I Toured a Nuclear Disaster Zone at Chernobyl — Here’s What Happened
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On April 26, 1986, at 1:23am local time, a catastrophic nuclear accident occurred in the No. 4 nuclear reactor of the Chernobyl Nuclear Power Plant, near the now-abandoned town of Pripyat, in what was at the time known as northern Soviet Ukraine.
Dozens of people in the area died, though the exact number is disputed. Thousands were affected, many with lifelong health problems. An exclusion zone was established while the damage was cleaned up, and it’s now the subject of a major new mini series showing on HBO. More than 30 years later, I had the chance to visit the area.
Located around two hours north of Kiev, the capital and most-populated city of Ukraine, there are various companies that offer tours to the Chernobyl area. Most are one-day group trips, though you can also choose private tours and multiday excursions.
Our group met at a central train station in Kiev at 8am for the bus ride to Chernobyl. Uber is available in Kiev, which made the early start more bearable. You absolutely must bring your passport with you — this is checked several times and is non-negotiable. Also remember to wear long pants, a long-sleeve shirt, socks and fully enclosed shoes, regardless of the weather.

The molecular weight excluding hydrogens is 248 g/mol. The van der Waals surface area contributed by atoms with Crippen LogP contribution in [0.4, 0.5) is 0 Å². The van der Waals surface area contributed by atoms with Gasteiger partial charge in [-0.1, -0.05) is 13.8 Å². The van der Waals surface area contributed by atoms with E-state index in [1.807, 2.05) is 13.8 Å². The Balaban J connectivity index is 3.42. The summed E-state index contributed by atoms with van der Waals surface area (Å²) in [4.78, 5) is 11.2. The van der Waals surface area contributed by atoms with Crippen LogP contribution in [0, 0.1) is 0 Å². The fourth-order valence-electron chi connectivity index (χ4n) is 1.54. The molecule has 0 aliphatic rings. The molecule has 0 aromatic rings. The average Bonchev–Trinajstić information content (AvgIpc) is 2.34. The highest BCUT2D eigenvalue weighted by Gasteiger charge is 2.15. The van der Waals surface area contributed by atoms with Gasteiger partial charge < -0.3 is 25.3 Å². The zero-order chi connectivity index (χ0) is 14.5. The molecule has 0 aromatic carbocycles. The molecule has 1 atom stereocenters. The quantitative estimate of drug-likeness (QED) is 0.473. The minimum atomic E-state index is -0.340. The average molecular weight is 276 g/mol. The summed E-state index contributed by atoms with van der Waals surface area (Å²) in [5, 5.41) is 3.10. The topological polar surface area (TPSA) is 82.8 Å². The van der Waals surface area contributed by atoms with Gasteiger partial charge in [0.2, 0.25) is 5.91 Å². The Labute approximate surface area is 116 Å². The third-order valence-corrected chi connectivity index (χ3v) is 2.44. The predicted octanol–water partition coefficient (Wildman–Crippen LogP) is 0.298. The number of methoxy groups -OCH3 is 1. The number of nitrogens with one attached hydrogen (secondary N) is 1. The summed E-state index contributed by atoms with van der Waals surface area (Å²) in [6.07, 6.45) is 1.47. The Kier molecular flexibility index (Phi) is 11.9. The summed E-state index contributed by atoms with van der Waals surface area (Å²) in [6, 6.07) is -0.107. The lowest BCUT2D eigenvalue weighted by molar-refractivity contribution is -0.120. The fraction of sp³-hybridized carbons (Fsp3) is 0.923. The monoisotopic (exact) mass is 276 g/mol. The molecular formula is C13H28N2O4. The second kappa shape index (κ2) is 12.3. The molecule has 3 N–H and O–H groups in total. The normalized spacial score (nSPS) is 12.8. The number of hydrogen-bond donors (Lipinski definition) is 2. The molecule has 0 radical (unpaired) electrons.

The tour guides were surprisingly relaxed given where we were headed, making all sorts of good-natured radiation jokes (if there’s such a thing). This may have been to put the collective group’s mind at ease. On the bus ride, a short Discovery Channel video documentary was shown with background on the incident. The guides also explained how radiation levels would be measured and that the total radiation we would be exposed to would likely be less than the radiation a traveler would be exposed to on a one-hour flight.
We were given our own devices to measure the radiation around us at all times.
When we arrived at the edge of the exclusion zone, called the Dytiaky checkpoint, our passports and tickets were carefully checked. This area is around 19 miles from the power plant where the accident occurred, and souvenirs and costumes were available for purchase.
There are a lot of rules that must be followed during a trip to the nuclear disaster zone. Some of them are pretty obvious (think: don’t remove anything from the exclusion zone and don’t enter under the influence of drugs or alcohol). But there were other regulations that made us more fully realize the seriousness of the environment.
For example, you could not sit down outside; consume food or drink in the open air (on the bus was fine); expose arms or legs to the outside air; touch anything outside.
Since 2011, it’s been forbidden by law to enter abandoned buildings, though our guides turned a blind eye at some points to this. This restriction was understandable when we saw how dilapidated they were: floors were literally caving in, so it was clearly not safe for groups to be trudging through.
Our first stop once we entered the zone was the now-abandoned town of Zalissya.
We then headed to the village of Leliv with its eerie, abandoned kindergarten facility. We started testing our radiation-reading devices. The amount shown below — 0.17 — is around the same as a chest X-ray.